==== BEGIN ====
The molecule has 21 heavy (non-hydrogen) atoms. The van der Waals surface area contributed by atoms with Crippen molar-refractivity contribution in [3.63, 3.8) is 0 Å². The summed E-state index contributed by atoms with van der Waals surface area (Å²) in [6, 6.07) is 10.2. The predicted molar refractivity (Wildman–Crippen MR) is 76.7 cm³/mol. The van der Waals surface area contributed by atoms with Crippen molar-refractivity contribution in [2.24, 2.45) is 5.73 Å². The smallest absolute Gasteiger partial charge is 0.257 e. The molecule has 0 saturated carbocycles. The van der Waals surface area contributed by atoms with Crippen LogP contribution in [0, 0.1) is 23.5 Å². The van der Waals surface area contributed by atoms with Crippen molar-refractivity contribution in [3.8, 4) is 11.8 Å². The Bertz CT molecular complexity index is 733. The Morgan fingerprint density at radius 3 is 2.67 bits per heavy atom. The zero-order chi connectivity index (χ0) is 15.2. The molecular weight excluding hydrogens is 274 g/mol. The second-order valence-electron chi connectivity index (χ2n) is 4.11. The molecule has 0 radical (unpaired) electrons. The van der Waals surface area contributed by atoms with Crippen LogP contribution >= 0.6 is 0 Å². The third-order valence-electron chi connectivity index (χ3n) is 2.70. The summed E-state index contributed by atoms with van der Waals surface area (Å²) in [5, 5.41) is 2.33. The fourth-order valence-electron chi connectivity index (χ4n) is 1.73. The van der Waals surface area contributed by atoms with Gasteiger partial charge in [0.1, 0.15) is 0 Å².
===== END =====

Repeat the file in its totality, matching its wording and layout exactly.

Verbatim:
The molecule has 21 heavy (non-hydrogen) atoms. The van der Waals surface area contributed by atoms with Crippen molar-refractivity contribution in [3.63, 3.8) is 0 Å². The summed E-state index contributed by atoms with van der Waals surface area (Å²) in [6, 6.07) is 10.2. The predicted molar refractivity (Wildman–Crippen MR) is 76.7 cm³/mol. The van der Waals surface area contributed by atoms with Crippen molar-refractivity contribution in [2.24, 2.45) is 5.73 Å². The smallest absolute Gasteiger partial charge is 0.257 e. The molecule has 0 saturated carbocycles. The van der Waals surface area contributed by atoms with Crippen LogP contribution in [0, 0.1) is 23.5 Å². The van der Waals surface area contributed by atoms with Crippen molar-refractivity contribution in [3.8, 4) is 11.8 Å². The Bertz CT molecular complexity index is 733. The Morgan fingerprint density at radius 3 is 2.67 bits per heavy atom. The zero-order chi connectivity index (χ0) is 15.2. The molecular weight excluding hydrogens is 274 g/mol. The second-order valence-electron chi connectivity index (χ2n) is 4.11. The molecule has 0 radical (unpaired) electrons. The van der Waals surface area contributed by atoms with Crippen LogP contribution >= 0.6 is 0 Å². The third-order valence-electron chi connectivity index (χ3n) is 2.70. The summed E-state index contributed by atoms with van der Waals surface area (Å²) in [5, 5.41) is 2.33. The fourth-order valence-electron chi connectivity index (χ4n) is 1.73. The van der Waals surface area contributed by atoms with Gasteiger partial charge in [0.1, 0.15) is 0 Å².